Effects of prenatal dexamethasone or terbutaline exposure on development of neural and intrinsic control of heart rate.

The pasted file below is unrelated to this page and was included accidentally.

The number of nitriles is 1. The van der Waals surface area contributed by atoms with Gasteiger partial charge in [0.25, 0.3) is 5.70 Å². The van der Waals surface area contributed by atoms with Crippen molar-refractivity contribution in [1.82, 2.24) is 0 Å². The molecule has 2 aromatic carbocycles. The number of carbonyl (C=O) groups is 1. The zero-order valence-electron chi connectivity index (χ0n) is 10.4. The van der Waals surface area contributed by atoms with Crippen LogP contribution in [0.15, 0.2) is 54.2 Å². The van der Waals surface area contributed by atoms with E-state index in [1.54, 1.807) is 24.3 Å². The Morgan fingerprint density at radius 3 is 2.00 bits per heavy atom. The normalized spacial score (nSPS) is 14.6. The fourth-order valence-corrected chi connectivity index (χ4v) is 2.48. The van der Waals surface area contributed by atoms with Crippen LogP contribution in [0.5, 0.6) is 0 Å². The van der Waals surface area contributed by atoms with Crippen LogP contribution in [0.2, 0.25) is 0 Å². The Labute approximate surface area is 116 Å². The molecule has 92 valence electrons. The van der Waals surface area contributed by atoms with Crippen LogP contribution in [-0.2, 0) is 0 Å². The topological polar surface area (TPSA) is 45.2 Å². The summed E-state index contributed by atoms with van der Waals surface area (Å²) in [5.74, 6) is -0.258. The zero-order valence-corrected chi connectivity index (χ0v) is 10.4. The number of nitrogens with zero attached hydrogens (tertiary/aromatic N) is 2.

This study compares the effects of prenatal exposure to terbutaline (a beta-adrenergic agonist) and dexamethasone (a glucocorticoid) on the development of heart rate control mechanisms in the rat. Both drugs produced a persistent reduction in resting heart rate appearing during the 2nd postnatal wk, but by different mechanisms. Terbutaline affected the development of autonomic input from the CNS, characterized by a premature shift from sympathetic to parasympathetic dominance; thus, heart rate differences between terbutaline-exposed animals and controls resolved with acute treatment with a ganglionic blocking agent (chlorisondamine). Dexamethasone did not alter neural input to the myocardium (its actions were not reversed by ganglionic blockade), but instead reduced the intrinsic heart rate; the prenatal glucocorticoid treatment also reduced the sensitivity of the myocardium to beta-adrenergic stimulation, a factor that could contribute to the alterations in intrinsic rate. These results suggest the potential need for studies of the functional cardiovascular consequences of fetal or neonatal therapeutic interventions with glucocorticoids or adrenergic agents.
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